A crowd of about 200 people wound its way through Portland’s Old Port and downtown district Friday night in a peaceful but loud protest against President-elect Donald Trump.

“We need to unite against hate,” said Oliah Fall, an artist from Falmouth who held a “Not my president” sign as the rally began in Monument Square. In particular, she criticized the way Trump spoke about women. “What does that say that this man can say this and get elected? It’s not OK,” she said, and the crowd started chanting, “It’s not OK! It’s not OK!”

During the roughly three-hour rally and march the crowd moved from Monument Square, rallied briefly on the City Hall steps, then marched through the Old Port and looped to Longfellow Square, before returning to Monument Square and then taking another loop through the Old Port.

Police in cruisers occasionally drove along, keeping pace with the protesters, who stayed largely on the sidewalks, occasionally tying up traffic when they walked through intersections regardless of the traffic lights.

“I’m devastated. He’s not representative of our country and he shouldn’t be president,” said Bill Weber, 62, who was wearing a Hillary Clinton button on his jacket. “I just think it’s a terrible choice.”

They carried signs saying “Dump Trump” and “Not my president,” and chanted as they walked, “Love trumps hate,” “Black Lives Matter” and “No justice, no peace.” Drivers in cars occasionally honked in solidarity, while other drivers leaned on their horns in protest.

The march was one of many across the nation Friday night. A similar protest was held at Monument Square on Wednesday night, also drawing hundreds of people. From New York to Chicago to California, in red states as well as blue, thousands of demonstrators marched through streets, many for the third straight night, though in somewhat smaller numbers.

Late Thursday, Trump fired back on his Twitter account: “Just had a very open and successful presidential election. Now professional protesters, incited by the media, are protesting. Very unfair!”

The organizer of the Portland march, Ellie Hoang, 18, a freshman at Maine College of Art, said she wanted the event to be a nonviolent rally. At least half of the crowd was young people, but it also drew older protesters and families with children.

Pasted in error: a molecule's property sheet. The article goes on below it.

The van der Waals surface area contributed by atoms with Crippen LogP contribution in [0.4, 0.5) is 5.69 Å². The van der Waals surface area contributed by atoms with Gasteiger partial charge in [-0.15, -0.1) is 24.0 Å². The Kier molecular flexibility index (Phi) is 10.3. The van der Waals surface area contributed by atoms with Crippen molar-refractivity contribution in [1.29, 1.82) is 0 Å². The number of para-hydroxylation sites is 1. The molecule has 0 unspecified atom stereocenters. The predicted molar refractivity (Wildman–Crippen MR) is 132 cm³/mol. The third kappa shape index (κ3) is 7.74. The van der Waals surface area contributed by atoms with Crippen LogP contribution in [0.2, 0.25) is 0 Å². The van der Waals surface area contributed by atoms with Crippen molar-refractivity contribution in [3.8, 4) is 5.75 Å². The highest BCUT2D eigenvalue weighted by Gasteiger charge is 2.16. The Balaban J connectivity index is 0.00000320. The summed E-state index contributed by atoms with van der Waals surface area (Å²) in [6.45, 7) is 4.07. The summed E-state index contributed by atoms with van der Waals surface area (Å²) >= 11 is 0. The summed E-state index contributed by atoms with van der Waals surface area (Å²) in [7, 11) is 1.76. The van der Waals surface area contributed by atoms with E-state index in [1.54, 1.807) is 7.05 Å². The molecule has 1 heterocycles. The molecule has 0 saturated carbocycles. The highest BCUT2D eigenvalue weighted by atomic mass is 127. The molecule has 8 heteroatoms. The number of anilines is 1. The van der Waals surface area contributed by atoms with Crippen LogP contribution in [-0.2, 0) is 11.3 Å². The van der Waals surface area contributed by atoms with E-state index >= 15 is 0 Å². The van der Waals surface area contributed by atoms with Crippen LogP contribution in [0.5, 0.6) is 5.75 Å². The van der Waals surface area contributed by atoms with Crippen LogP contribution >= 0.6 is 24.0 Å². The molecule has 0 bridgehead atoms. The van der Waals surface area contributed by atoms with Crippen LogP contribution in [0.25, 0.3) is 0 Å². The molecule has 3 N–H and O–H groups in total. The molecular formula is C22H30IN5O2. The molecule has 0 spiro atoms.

“We are the people and we will not be silenced,” Hoang said. A first-generation Asian-American whose parents fled communist Vietnam, she empathized with people who felt disenfranchised by a Trump presidency. “Do not go back. Do not stop defending your rights and your morals.”

As the group paused along the march, a megaphone was passed around and people shared their stories. One young Muslim woman said she felt fear after Tuesday.

“The day after the election, my father told me not to wear my hijab because he was scared for me,” said Hannah Mickool, 16, a junior at Yarmouth High School. “I’ve gotten called a terrorist. I am not a terrorist! I should not be afraid because of my religion.”

Another student said he connected the atmosphere around the Trump campaign with his experiences being harassed at a YMCA and at Freeport High School for appearing feminine, something that hadn’t happened to him before this presidential campaign.

“I’ve been going there for years and never had a problem,” said Drew Michaud, a junior, who reported the incidents to officials at both places. “In America, Trump has kind of normalized that hate.”

Several speakers urged the group to get involved personally, donate time and money to organizations and continue to stay involved.

“Are you going to do something?” asked Marena Blanchard, a black woman and community activist who decried the structural systemic racism in the United States and urged people to learn about implicit bias. “I need all you white people to wake up. Donald Trump won because of white supremacy. … I’m not ready to forgive yet. I am betrayed by white supremacy.”

Newly elected Portland School Board member Roberto Rodriguez, a military veteran, spoke, saying there are “injustices we all put up with” and urged the crowd to fight “the right way.”

“Today we are going to project love. We’re going to show the world this city is beautiful and we’re going to stand together and we are going to be stronger together,” he said.